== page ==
This annotated bibliography covers a collection of articles selected for their relevance to the theme of land use and ‘development’ in lesser-developed countries (LDCs). The focus is on particular issues these countries face as their landscape transitions from rural to urban, and methods for monitoring and planning for these changes. Emphasis is on Latin America countries as much as possible. However, many of the situations illustrated in these articles are interregional in scope, as are the geographic applications used to analyze and solve problems related to development issues. Included is a range of development topics. International development is a broad area of study encompassing economics, politics, the environment, land rights, and social justice. Common to each case study is the use of geography as a framework through which to describe and analyzing each situation. The challenge then becomes defining what ‘development’ means in a geographical context, and using geographical methods to help find ways to make it in fact ‘sustainable’. Geographic information systems (GIS) and remote sensing methods are mentioned in a numerous articles. This is due to the fact that this technology has been adopted by many agencies as a quick, cost-effective and powerful tool for acquiring, analyzing, and assessing geographic phenomena that would otherwise consume vast resources to accomplish. A common example of how this technology is used includes the monitoring of urban growth in environmentally sensitive areas such as the Amazon jungle, and mapping the extent of squatter communities on the outskirts of large LDC cities. Using geographic methods, the degree of change and its impacts can be measured and used for implementing sustainable growth policies. The case studies articles thus represent a general cross-section of topics related to international development, their underlying issues, and some of the geographic methods in their study. And the articles can be used as a foundation for the development of a thesis about geographic applications for land use studies and international development. Finally, the bibliographies of sources that contributed to each of these works are also a valuable source of information for further study and use.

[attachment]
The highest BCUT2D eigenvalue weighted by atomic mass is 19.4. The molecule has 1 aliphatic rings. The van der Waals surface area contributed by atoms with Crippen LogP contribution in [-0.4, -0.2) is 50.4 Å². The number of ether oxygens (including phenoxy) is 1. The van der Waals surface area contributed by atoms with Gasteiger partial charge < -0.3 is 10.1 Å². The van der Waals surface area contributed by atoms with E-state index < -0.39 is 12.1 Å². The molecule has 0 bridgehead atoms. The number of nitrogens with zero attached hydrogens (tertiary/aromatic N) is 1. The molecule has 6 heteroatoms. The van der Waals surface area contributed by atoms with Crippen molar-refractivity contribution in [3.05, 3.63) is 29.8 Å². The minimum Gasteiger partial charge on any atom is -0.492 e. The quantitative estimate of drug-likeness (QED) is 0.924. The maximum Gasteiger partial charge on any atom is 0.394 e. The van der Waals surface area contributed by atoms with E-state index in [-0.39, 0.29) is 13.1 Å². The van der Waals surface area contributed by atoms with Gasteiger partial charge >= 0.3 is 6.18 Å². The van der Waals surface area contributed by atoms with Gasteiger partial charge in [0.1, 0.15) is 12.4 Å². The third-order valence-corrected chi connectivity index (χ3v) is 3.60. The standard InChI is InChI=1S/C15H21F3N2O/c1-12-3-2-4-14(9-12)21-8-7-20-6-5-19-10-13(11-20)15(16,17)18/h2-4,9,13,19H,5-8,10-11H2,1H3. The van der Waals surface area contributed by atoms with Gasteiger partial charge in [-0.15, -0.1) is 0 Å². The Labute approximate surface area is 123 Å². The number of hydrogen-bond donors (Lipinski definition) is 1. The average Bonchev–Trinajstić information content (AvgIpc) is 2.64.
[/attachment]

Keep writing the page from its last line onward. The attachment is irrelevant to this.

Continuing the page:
ESTIMATING PERCENT IMPERVIOUS SURFACE WEST PALM BEACH By Drake Sprague